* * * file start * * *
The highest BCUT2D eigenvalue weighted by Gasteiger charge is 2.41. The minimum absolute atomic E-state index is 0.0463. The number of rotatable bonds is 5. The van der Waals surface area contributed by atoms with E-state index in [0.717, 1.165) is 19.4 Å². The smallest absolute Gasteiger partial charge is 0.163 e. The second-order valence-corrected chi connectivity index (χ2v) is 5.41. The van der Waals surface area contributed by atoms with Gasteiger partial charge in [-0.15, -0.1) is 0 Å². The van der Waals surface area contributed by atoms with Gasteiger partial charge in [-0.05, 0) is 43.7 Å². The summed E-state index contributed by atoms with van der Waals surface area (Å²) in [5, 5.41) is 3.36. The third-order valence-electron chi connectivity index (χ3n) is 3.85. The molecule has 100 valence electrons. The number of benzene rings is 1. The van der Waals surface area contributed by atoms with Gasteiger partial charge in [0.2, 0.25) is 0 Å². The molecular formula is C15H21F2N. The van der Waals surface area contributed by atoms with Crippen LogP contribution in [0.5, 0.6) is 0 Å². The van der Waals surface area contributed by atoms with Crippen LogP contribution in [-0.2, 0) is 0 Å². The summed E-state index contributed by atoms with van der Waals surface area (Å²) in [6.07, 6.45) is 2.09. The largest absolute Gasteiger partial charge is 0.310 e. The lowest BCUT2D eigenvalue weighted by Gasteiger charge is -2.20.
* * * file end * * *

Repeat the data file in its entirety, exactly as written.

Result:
The highest BCUT2D eigenvalue weighted by Gasteiger charge is 2.41. The minimum absolute atomic E-state index is 0.0463. The number of rotatable bonds is 5. The van der Waals surface area contributed by atoms with E-state index in [0.717, 1.165) is 19.4 Å². The smallest absolute Gasteiger partial charge is 0.163 e. The second-order valence-corrected chi connectivity index (χ2v) is 5.41. The van der Waals surface area contributed by atoms with Gasteiger partial charge in [-0.15, -0.1) is 0 Å². The van der Waals surface area contributed by atoms with Gasteiger partial charge in [-0.05, 0) is 43.7 Å². The summed E-state index contributed by atoms with van der Waals surface area (Å²) in [5, 5.41) is 3.36. The third-order valence-electron chi connectivity index (χ3n) is 3.85. The molecule has 100 valence electrons. The number of benzene rings is 1. The van der Waals surface area contributed by atoms with Gasteiger partial charge in [0.2, 0.25) is 0 Å². The molecular formula is C15H21F2N. The van der Waals surface area contributed by atoms with Crippen LogP contribution in [0.5, 0.6) is 0 Å². The van der Waals surface area contributed by atoms with Crippen LogP contribution in [-0.2, 0) is 0 Å². The summed E-state index contributed by atoms with van der Waals surface area (Å²) in [6.07, 6.45) is 2.09. The largest absolute Gasteiger partial charge is 0.310 e. The lowest BCUT2D eigenvalue weighted by Gasteiger charge is -2.20.